Tuesday, May 22, 2018

Watch Your Wallet

With Southeast Michigan's RTA functionally destroyed because of Oakland and Macomb Counties' opposition, Wayne and Washtenaw have been seeking ways to pull something of value out of the wreckage.

One prominent Washtenaw County leader (who shall remain nameless) recently said, "It looks doubtful that the smallest county and the poorest county in the RTA can make anything worthwhile happen. And if Washtenaw tries to work with Wayne on this, we'd better watch our wallet." (Paraphrased)

How well this expressed two recurring themes that make Southeast Michigan the struggling region it has become. "We're poor! We're small! We can't trust our neighbors!"

Nonsense! Look around the world, and you'll see regions poorer and (in some cases) smaller than we are, doing far more. Their communities pull together. They have a can-do attitude. We have a can't-do attitude. This is not what made America great, folks.

Brisbane, Australia

Indulge me in a comparative example: Brisbane, Australia. Population about half that of Southeast Michigan's. GDP, both absolute and per capita, also much lower:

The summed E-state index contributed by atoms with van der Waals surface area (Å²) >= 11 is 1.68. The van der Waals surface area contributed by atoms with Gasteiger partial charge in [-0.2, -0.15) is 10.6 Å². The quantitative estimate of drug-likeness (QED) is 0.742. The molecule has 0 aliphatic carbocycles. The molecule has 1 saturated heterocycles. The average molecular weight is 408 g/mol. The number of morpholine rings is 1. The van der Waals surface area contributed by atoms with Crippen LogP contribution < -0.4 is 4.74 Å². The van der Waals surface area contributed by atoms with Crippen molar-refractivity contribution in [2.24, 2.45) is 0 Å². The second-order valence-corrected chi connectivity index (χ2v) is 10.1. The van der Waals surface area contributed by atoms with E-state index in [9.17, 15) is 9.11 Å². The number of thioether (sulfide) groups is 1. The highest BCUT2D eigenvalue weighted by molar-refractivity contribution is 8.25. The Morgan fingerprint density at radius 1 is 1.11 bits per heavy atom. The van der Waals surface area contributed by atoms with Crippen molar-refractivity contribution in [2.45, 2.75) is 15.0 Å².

Brisbane Central Business District, flanked by expressway and busway.

Quick Facts Detroit Metro Brisbane Metro
Population 2016 4,313,002 2,360,241
Metro GDP $207.53 B $96.6 B
Per capita GDP $48,118 $40,928
Poverty rate 2016 14.9% 12.5%
I spent just three days in Brisbane last year, and was amazed at the quality and convenience of their transportation offerings. For a quick overview, let me quote Wikipedia's "Transport in Brisbane" introduction:
Transport in Brisbane, the capital and largest city of Queensland, Australia, is provided by road, rail, river and bay ferries, footpaths, bikepaths, sea and air.
Transport around Brisbane is managed by both the Brisbane City Council and the Government of Queensland.
Public transport in Brisbane is co-ordinated by TransLink. Rail services are operated by Queensland Rail, through its City network system. Bus services are operated by both the Brisbane City Council's Brisbane Transport subsidiary and private operators, and uses the road network as well as dedicated bus lanes and busways. Ferry services on the Brisbane River are operated by Transdev Brisbane Ferries. [Retrieved 2018-05-16]

These diverse services have shared a smartcard payment system since 2007, so nobody has to worry about exact change or whether their transfer is valid. Seventeen transit operators provide bus service throughout Southeast Queensland, with scheduling and payment coordinated by TransLink, which is a department of Queensland's equivalent of MDOT.